“Again he had to force himself to sit still as he watched his host serve the tea. Merrick mostly tried to fulfil this role using his left hand, which was unaffected by the disease, although he still employed his right hand to carry out minor tasks. Wells could not help but silently admire the extraordinary dexterity with which Merrick was able to take the lid off the sugar bowl or offer him a biscuit from a plate with a hand as big and rough as a lump of rock.” From The Map of Time by Felix J Palma
H.G. Wells, after writing “The Chronic Argonauts” has been invited to tea with Joseph Merrick famed in London as the Elephant Man. Merrick seems to have been about the only person who thought Wells’s story was worth reading. He inspires him to write The Time Machine by recounting his own struggle to master a skill others told him he would never be any good at; he learned to weave baskets despite his ungainly hands (that part was true about him, he could weave baskets). They spend the afternoon taking a regular British tea which I have made just about as completely American as I could (not exactly on purpose).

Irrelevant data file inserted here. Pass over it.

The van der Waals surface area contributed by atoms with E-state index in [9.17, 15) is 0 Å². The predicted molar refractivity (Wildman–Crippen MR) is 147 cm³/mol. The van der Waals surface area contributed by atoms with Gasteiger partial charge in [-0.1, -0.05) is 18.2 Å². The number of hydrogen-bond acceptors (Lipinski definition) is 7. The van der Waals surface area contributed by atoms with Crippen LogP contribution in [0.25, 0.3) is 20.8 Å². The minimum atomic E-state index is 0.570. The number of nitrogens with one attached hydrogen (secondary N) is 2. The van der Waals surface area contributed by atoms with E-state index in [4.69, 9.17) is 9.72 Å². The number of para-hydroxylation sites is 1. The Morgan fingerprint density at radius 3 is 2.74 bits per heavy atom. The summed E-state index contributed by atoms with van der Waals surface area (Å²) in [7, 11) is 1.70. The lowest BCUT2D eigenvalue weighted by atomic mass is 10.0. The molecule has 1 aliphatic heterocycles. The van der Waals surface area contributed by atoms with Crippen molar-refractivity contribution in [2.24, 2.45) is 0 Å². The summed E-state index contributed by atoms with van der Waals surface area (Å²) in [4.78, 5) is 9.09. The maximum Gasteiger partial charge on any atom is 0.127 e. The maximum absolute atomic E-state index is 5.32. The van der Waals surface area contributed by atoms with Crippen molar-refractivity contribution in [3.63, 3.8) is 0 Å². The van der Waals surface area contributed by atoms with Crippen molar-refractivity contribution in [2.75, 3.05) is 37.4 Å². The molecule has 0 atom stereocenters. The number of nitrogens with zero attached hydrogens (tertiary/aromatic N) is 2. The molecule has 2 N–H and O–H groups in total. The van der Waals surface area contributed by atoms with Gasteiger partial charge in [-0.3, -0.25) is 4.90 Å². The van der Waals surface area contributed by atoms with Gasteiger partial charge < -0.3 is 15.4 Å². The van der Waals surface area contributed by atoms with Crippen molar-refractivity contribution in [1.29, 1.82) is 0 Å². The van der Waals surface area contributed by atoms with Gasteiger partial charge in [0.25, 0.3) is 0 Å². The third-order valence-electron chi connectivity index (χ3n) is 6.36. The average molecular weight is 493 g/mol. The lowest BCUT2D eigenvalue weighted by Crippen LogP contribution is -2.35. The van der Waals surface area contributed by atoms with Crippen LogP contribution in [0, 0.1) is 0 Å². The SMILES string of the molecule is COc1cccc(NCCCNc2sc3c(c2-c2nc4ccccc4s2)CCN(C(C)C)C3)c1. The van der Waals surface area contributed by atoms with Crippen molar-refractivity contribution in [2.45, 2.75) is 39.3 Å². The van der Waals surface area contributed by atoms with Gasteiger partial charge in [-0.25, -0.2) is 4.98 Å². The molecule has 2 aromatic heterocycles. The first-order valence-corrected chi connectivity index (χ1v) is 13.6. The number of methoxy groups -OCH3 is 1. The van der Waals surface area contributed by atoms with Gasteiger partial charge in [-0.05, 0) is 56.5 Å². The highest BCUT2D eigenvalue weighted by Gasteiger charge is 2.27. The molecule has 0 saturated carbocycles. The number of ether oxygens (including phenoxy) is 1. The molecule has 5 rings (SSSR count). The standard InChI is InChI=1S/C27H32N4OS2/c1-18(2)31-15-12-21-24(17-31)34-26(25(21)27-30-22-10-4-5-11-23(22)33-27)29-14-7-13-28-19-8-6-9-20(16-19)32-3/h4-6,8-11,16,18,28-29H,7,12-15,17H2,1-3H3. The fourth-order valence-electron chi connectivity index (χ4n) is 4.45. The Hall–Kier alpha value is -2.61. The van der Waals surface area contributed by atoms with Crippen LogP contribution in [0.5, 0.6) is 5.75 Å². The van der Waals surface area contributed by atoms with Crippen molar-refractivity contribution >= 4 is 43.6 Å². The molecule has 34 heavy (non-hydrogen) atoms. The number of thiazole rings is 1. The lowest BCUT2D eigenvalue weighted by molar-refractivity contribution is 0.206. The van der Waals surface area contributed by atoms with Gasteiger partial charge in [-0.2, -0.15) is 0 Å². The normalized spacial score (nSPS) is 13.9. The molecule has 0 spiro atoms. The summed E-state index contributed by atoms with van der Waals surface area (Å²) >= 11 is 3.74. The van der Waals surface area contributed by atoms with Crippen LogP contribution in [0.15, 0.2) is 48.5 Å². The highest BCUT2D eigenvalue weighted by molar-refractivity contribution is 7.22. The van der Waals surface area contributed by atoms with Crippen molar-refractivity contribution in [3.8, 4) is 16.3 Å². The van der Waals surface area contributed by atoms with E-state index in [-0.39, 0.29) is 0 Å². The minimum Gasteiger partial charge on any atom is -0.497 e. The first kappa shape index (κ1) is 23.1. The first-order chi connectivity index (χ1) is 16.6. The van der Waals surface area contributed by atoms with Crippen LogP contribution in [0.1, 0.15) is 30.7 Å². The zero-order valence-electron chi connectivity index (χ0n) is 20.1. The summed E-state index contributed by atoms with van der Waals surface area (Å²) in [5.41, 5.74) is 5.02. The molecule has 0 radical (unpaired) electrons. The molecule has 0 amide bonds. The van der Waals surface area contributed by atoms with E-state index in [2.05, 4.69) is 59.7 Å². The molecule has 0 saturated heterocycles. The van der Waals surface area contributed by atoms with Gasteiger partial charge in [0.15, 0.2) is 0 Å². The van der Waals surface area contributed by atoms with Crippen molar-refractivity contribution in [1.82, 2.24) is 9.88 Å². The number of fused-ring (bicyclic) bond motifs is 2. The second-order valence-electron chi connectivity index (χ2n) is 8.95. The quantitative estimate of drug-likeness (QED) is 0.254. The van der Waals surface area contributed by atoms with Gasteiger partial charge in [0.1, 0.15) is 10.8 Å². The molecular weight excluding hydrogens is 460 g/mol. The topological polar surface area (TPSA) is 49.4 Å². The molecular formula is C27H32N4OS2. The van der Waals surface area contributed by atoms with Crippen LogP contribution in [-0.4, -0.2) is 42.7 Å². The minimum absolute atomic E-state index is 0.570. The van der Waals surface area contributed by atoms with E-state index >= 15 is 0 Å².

2 1/4 cup flour
1/4 tsp salt
1/2 tsp baking soda (I only had baking powder, it won’t work, so don’t try it)
1 tsp cream of tartar (which I didn’t have, so omitted and found out it’s for leavening not just a spice – oops)
3 ounces butter
1 large tsp honey
About 1/4 cup milk
As much cinnamon sprinkled into the dough as you can stand (I can stand quite a lot)
Preheat the oven to 450.
Mix the dry ingredients and form a well. Cut the butter into the flour using a pastry cutter. When it resembles coarse bread crumbs, mix in the honey and milk. On a well floured surface, roll out to about 1/4 in thickness and cut into triangle shapes. Glaze each scone with a little milk using a pastry brush and bake for 7 to 10 minutes until they have risen and are golden brown.
Or you could bake them until they haven’t risen and are golden brown pieces of shortbread only closely related to scones. Here ends the British portion of my tea. Traditionally, scones are served with clotted cream and jam. Of course, I couldn’t find that in Crown Heights, so I made do with some homemade whipped cream and black cherry preserves. I also found the idea of butter and cucumber sandwiches a little daunting so I made mine with cream cheese mixed with dill, salt, and pepper. I hate white bread, so I used pumpernickel (I did cut the crusts off, I guess that’s kind of British). I served some other finger sandwiches that had ham, sliced Cotswold (leftover from my cheese sampling) and a mashed avocado spread on rye/pumpernickel swirl. I also served some biscuits (Lorna Dunes). The tea that I served was from tea bags, but it was “English Breakfast,” and I served it in coffee mugs, because the second hand store didn’t have a full tea set.
I thought the sandwiches were much tastier than the scones, but my guests enjoyed everything, British or not. They even contributed some oranges inspired by the song Suzanne by Leonard Cohen.